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Will DMCA takedowns help my rankings?

9:51 pm on Aug 10, 2012 (gmt 0)

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joined:May 17, 2011
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I'm about to begin a DMCA take-down campaign. There are hundreds of infringing pages out there, and about half of my 200 pages or so have been scraped to some extent (in many instances just a paragraph or two, in other instances entire pages or multiple pages spliced together). I'm starting with Google Search, submitting all infringing URLs to Google to have those URLs (or at least the infringing content on them) de-indexed. I fully expect that G will comply with my requests and de-index the infringing pages. Here's what I'm wondering:

Can I expect to see a material improvement in the rankings for my entire site on Google's SERPs as a result? Or should I expect page-specific improvements only? Or will all this make no difference at all? Is it fair to assume that the higher ranked the infringing page, the more likely I'll move up (i.e., if it ranked above mine I'll move up one notch, otherwise I won't)?

I guess what I'm getting at is whether G runs an algorithm that accounts for duplication of a site's content in toto, such that the greater the portion of my content that is duplicated and the more instances of duplication Google has indexed, the lower my site's position in the SERPs. If so, then when the dupes are de-indexed I should see a site-wide improvement in the SERPs -- sort of an acknowledgment that I am now more authoritative because G now knows that I'm the one who actually wrote all this stuff.

Keep in mind that I'm talking here just about requests to G to de-index infringing content, and not about filing DMCA notices with web hosts to actually remove the infringing content. (That will be my next step.)
9:56 pm on Aug 10, 2012 (gmt 0)

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WebmasterWorld Senior Member tedster is a WebmasterWorld Top Contributor of All Time 10+ Year Member

joined:May 26, 2000
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There is a new article from Google about using valid DMCA complaints as a ranking factor. See [webmasterworld.com...]

However, in the past at least, I found it took more proactive steps to ensure a site got the deserved "credit" for their own content. Things like authorship mark-up, pubsubhubbub with fat pings to Google, and delayed RSS feeds were very useful for me.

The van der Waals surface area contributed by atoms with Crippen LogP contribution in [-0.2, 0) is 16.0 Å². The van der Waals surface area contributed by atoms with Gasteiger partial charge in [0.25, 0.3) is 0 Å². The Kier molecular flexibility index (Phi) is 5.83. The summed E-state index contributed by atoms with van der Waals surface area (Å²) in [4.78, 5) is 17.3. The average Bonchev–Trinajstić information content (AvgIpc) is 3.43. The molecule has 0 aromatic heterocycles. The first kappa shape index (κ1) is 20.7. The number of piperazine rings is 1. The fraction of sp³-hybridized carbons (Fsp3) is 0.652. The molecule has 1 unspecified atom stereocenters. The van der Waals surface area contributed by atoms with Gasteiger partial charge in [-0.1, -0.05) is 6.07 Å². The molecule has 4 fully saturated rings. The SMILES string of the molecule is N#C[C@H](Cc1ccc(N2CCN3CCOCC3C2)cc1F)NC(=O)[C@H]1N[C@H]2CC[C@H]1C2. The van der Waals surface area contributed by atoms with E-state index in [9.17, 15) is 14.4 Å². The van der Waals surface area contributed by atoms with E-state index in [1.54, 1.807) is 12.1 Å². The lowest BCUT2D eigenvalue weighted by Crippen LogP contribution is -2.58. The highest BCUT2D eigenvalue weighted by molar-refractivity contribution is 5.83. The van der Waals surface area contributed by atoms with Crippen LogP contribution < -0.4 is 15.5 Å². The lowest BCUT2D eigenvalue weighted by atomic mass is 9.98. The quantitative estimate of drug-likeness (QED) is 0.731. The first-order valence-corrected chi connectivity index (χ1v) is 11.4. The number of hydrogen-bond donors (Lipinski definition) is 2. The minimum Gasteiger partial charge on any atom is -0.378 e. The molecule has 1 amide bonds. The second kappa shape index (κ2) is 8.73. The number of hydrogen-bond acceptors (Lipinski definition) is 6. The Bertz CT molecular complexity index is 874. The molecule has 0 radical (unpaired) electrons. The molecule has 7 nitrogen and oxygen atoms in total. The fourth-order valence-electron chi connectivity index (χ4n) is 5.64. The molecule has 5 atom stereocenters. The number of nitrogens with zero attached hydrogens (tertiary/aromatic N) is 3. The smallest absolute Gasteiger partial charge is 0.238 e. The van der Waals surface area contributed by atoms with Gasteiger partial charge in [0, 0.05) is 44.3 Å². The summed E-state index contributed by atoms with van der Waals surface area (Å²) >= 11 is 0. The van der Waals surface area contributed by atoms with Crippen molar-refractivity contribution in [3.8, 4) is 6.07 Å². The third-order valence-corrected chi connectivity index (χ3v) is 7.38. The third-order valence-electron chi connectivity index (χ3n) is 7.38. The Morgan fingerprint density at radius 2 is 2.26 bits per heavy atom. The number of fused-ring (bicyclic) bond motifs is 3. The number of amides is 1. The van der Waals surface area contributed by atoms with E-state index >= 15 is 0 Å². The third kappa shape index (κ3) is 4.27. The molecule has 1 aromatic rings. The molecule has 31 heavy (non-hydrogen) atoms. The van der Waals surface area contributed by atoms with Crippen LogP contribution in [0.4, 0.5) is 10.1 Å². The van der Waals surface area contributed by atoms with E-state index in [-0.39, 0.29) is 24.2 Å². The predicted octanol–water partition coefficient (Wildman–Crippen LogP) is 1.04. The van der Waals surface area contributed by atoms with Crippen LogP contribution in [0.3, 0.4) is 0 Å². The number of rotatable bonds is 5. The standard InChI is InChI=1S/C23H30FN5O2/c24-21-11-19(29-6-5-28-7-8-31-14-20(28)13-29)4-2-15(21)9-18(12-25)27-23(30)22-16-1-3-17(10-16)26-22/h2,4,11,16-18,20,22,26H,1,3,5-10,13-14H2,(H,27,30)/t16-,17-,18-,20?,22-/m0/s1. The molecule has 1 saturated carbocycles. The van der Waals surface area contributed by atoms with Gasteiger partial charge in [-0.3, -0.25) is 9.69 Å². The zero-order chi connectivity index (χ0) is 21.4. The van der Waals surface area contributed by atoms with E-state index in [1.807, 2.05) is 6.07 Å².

10:09 pm on Aug 10, 2012 (gmt 0)

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joined:May 17, 2011
votes: 0

tedster, the new thread you've linked to wasn't up yet when I began composing mine. Wow, how's that for timing! These aren't blog or "news" posts of mine -- they're informational pages that have been up on my site for quite a while (but I'm within my time limit under the statute of limitations as far as the infringers who I'm complaining about are concerned). So RSS feeds and pings aren't really pertinent here. Authorship markup might be, however, and I've been intending to look into that.

And thanks for the thread-title edit. Better than mine.
11:34 pm on Aug 10, 2012 (gmt 0)

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joined:Apr 27, 2012
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I don't mess with submitting DMCAs through Google anymore. Using a formal DMCA notice I find that my sites get noticeable boosts soon after an infringing site or pages from an infringing site are blocked by the host. It might be imagination but I've done more than 20 DMCAs and see the increase in ranking nearly every time. However small, it is noticeable and there are no changes to the original site itself.

As far as authorship markup is concerned, Sorry tedster, I've seen sites eek past ours using our content adding markup dated years before the domain the content is on were even registered (Site says "Posted by admin 10-27-2008" but the domain was registered in 2010).

I do have a qualifier though:
If the site is a local site and it seems the owner isn't a webmaster and may have hired someone to build their site, I send them the notice first in a more personal manner "Hey, you have my content, here's how I can prove it and these are my intentions...."
If it's a competitive site that is obviously someone who scraped or copied/pasted from us and is trying to take a niche, I go straight to the host without warning to the owner.

I have no belief that Google can determine original authorship. If they can then they ignore it deliberately or by omission. We had content that Google didn't know about and now you can find map pages with the information we made public. Maybe they got smarter while we did the work, but that's not my opinion.
2:56 am on Aug 11, 2012 (gmt 0)

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WebmasterWorld Senior Member 5+ Year Member

joined:July 13, 2008
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The sites or pages that had your content, did they have a link back to the page on your site that the content is from?

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